Similarly, templates reinforce the most effective structure for emails, landing pages, and even websites. That’s why they save you time and also increase your revenue.
Once you become aware, you start seeing templates used everywhere.
Lawyers use boilerplate language for contract basics. Comedians use templates for setting up jokes. Nonfiction books tend to follow a formula (and those that go off on their own tend to get lower reviews). Stories follow an arc that listeners come to expect, whether they’re listening to a speaker, watching a movie or reading a novel.
Q: So where do you get to be creative?
A: Success doesn’t come from “power phrases” of copywriting or even the best-tested layout and structure. What matters is your positioning and ability to touch the emotions of your target.
That’s why just about every training program on any aspect of marketing begins, “Who is your avatar (a/k/a your ideal client)? How are you different from anyone else?” Answering this question is a combination of insight, intuition, and brain-wracking strategy development.
You can’t blindly adapt swipe files and auto-fill the blanks on templates.
That’s why so many software programs will promise to write copy for you — copy that delivered results for the creators, but that won’t do anything for you.
You have to understand exactly what belongs on each line of your template…and even more important … why.
Q: Do you end up sounding like everybody else?
A. Not if you genuinely understand your target market and your differences from the competition.
You’ll also develop a writing style — some call it a “voice” — that makes you stand out. But you’ll probably find that clients are less aware of your voice than your promises. They’re looking for a credible source of help, not a new best friend.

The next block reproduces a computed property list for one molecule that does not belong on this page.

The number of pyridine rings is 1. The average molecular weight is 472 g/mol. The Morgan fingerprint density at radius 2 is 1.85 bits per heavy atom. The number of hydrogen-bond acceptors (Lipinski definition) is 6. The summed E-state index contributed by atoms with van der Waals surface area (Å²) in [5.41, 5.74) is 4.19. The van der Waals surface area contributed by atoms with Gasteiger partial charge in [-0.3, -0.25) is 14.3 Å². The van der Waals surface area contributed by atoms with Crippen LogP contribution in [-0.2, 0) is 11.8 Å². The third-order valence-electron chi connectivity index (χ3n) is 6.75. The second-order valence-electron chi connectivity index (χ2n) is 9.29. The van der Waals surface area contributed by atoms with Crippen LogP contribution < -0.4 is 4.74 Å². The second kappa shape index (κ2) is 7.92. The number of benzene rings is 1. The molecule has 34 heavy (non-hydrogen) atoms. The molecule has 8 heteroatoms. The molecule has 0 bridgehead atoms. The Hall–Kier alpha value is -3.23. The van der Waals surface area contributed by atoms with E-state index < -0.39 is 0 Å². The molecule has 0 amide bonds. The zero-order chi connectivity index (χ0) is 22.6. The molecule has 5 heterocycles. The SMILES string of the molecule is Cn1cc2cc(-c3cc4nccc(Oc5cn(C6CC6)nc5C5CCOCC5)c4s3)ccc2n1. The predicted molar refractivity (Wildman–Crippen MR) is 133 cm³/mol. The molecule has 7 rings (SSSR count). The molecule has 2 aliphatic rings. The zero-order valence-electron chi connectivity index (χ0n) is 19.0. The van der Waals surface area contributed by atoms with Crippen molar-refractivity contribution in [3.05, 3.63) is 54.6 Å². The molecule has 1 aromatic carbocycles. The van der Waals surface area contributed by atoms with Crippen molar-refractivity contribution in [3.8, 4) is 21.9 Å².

Q: So the advantages of using templates are …?
A: At least four:
(1) You save a ton of time. You don’t need to reinvent the wheel every time you sit down to write.
(2) You’re guided to set up your marketing materials in the most effective way. You get to double down, saving time while seeing stronger results.
(3) You’re more likely to reduce procrastination. If you’ve been putting off writing that sales letter or autoresponder, it’s easy to get started by filling in the blanks.
As you dig in, you’ll find yourself in the flow: you’ll modify the templates and write your own content to be most effective.
And if you still need some help, you’ll probably be able to get by with a consultation, rather than paying significant sums for someone to write the whole thing from scratch.
(4) If you decide to hire a copywriter, you’ll get more benefits when you already have a draft.
Copywriting is the most expensive service to outsource. The more you can bring to your copywriter, the more cost-effective your copywriting will be.
Cathy Goodwin is an author, strategist, and professional copywriter. She helps business owners use storytelling to market themselves more productively. To learn more, download your free copy of 3 BIG Ways A Copywriter Can Grow Your SMALL Business.
Originally published at https://cathygoodwin.com on May 2, 2020.